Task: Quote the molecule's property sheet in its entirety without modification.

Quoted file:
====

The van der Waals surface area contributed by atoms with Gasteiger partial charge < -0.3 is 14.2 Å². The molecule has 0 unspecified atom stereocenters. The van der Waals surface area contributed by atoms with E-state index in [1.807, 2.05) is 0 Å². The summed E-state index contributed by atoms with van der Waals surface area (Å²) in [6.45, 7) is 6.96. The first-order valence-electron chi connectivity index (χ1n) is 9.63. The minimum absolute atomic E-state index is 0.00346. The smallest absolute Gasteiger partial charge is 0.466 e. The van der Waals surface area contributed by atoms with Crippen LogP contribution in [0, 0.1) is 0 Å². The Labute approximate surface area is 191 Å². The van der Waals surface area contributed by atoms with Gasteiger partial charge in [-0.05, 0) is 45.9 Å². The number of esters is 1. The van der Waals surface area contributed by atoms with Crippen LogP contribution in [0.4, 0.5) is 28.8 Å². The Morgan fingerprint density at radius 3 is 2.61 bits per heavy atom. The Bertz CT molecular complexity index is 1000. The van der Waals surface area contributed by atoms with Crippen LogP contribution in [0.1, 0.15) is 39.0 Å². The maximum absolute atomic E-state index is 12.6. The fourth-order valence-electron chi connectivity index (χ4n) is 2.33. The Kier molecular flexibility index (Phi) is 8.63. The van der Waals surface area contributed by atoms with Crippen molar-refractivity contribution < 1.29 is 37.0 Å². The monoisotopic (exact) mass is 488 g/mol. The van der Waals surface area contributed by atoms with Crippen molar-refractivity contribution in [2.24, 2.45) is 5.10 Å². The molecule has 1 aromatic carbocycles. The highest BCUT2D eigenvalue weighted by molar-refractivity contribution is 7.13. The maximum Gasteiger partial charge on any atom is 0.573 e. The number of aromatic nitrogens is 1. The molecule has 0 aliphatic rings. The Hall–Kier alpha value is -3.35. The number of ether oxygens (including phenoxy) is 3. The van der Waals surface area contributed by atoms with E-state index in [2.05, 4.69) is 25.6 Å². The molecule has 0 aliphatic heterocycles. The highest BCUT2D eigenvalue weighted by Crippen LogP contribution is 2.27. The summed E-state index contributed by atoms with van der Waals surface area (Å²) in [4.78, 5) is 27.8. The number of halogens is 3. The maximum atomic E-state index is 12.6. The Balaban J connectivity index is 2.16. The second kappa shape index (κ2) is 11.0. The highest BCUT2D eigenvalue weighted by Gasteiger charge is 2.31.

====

The van der Waals surface area contributed by atoms with Gasteiger partial charge < -0.3 is 14.2 Å². The molecule has 0 unspecified atom stereocenters. The van der Waals surface area contributed by atoms with E-state index in [1.807, 2.05) is 0 Å². The summed E-state index contributed by atoms with van der Waals surface area (Å²) in [6.45, 7) is 6.96. The first-order valence-electron chi connectivity index (χ1n) is 9.63. The minimum absolute atomic E-state index is 0.00346. The smallest absolute Gasteiger partial charge is 0.466 e. The van der Waals surface area contributed by atoms with Crippen LogP contribution in [0, 0.1) is 0 Å². The Labute approximate surface area is 191 Å². The van der Waals surface area contributed by atoms with Gasteiger partial charge in [-0.05, 0) is 45.9 Å². The number of esters is 1. The van der Waals surface area contributed by atoms with Crippen LogP contribution in [0.4, 0.5) is 28.8 Å². The Morgan fingerprint density at radius 3 is 2.61 bits per heavy atom. The Bertz CT molecular complexity index is 1000. The van der Waals surface area contributed by atoms with Crippen LogP contribution in [0.1, 0.15) is 39.0 Å². The maximum absolute atomic E-state index is 12.6. The fourth-order valence-electron chi connectivity index (χ4n) is 2.33. The Kier molecular flexibility index (Phi) is 8.63. The van der Waals surface area contributed by atoms with Crippen molar-refractivity contribution < 1.29 is 37.0 Å². The monoisotopic (exact) mass is 488 g/mol. The van der Waals surface area contributed by atoms with Crippen molar-refractivity contribution in [2.24, 2.45) is 5.10 Å². The molecule has 1 aromatic carbocycles. The highest BCUT2D eigenvalue weighted by molar-refractivity contribution is 7.13. The maximum Gasteiger partial charge on any atom is 0.573 e. The number of aromatic nitrogens is 1. The molecule has 0 aliphatic rings. The Hall–Kier alpha value is -3.35. The number of ether oxygens (including phenoxy) is 3. The van der Waals surface area contributed by atoms with E-state index in [2.05, 4.69) is 25.6 Å². The molecule has 0 aliphatic heterocycles. The highest BCUT2D eigenvalue weighted by Crippen LogP contribution is 2.27. The summed E-state index contributed by atoms with van der Waals surface area (Å²) in [4.78, 5) is 27.8. The number of halogens is 3. The maximum atomic E-state index is 12.6. The Balaban J connectivity index is 2.16. The second kappa shape index (κ2) is 11.0. The highest BCUT2D eigenvalue weighted by Gasteiger charge is 2.31.